Most businesses use some type of battery. Most batteries meet the definition of dangerous waste, but are included in the definition of universal waste. If properly managed, most businesses can dispose of batteries as universal waste or under the lead-acid battery exclusion rather than the Dangerous Waste Regulations (WAC 173-303-520).
It’s important to properly store batteries as they can:
- Start a fire.
- Leak chemicals, such as mercury, lead, cadmium, and sulfuric acid.
Not a business?
If you are a household or individual, do not put batteries in curbside recycling bins or trash. Find recycling drop-off locations through 1-800-RECYCLE or Call2Recycle.
How can businesses manage batteries?
Your business can manage batteries in one of three ways:
Manage batteries as universal waste
Follow the guidance for universal waste:
- Store batteries in a container compatible with battery waste. Keep closed if the batteries leak.
- Label containers as: Universal waste — batteries; Waste batteries; or, Used batteries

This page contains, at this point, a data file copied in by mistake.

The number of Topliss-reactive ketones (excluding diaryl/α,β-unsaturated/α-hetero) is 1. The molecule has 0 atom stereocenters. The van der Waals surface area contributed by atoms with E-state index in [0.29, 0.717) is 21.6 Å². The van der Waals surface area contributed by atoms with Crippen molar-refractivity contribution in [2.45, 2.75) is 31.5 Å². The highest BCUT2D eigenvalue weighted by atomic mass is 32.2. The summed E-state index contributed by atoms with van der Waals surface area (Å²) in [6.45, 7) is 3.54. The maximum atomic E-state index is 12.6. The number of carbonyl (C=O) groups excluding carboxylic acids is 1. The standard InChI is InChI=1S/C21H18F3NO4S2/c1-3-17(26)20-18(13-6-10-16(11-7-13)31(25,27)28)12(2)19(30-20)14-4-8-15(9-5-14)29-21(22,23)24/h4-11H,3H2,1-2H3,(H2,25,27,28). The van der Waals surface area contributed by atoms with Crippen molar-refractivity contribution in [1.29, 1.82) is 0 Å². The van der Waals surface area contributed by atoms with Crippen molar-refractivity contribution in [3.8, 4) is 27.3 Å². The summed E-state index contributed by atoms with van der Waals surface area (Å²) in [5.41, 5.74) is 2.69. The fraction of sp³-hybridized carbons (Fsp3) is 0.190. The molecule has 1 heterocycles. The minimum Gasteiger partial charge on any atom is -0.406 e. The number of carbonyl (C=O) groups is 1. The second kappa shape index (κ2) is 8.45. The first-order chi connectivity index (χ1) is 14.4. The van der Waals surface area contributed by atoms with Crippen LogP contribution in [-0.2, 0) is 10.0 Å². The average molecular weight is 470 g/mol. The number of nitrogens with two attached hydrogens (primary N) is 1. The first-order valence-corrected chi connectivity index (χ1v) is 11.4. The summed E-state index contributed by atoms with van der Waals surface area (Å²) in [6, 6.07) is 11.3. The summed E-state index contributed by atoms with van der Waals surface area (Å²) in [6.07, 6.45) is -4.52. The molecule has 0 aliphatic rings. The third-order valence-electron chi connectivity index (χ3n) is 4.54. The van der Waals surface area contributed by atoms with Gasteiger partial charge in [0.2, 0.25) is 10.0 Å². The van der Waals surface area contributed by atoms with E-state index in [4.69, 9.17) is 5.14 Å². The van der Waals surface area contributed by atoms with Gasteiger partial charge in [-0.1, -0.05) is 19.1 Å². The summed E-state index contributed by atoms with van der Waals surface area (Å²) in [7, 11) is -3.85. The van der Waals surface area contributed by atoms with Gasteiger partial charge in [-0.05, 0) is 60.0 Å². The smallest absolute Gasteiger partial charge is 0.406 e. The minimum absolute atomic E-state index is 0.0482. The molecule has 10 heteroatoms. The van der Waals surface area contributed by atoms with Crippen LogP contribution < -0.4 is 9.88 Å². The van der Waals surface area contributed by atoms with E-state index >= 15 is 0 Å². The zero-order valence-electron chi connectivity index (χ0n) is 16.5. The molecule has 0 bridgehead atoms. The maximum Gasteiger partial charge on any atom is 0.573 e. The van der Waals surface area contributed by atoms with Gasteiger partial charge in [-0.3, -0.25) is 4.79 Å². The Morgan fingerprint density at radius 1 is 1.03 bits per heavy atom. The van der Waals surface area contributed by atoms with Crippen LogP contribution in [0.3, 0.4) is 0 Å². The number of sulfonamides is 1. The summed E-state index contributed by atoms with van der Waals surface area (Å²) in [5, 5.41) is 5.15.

(see our universal waste labels for example).
- Track accumulation time by marking containers or through disposal records. Universal waste has a one-year time limit for on-site accumulation.
What kind of batteries can you manage as universal waste?
All batteries that are dangerous waste can be managed as universal waste, such as:
You may also manage consumer products with difficult-to-remove batteries as universal waste.
Manage batteries under the lead-acid battery exclusion
If you reclaim or regenerate spent lead-acid batteries, you can manage them under the lead-acid battery waste exclusion (WAC 173-303-520).
The exclusion requires that you:
- Recycle your lead-acid batteries.
- Store them properly on-site.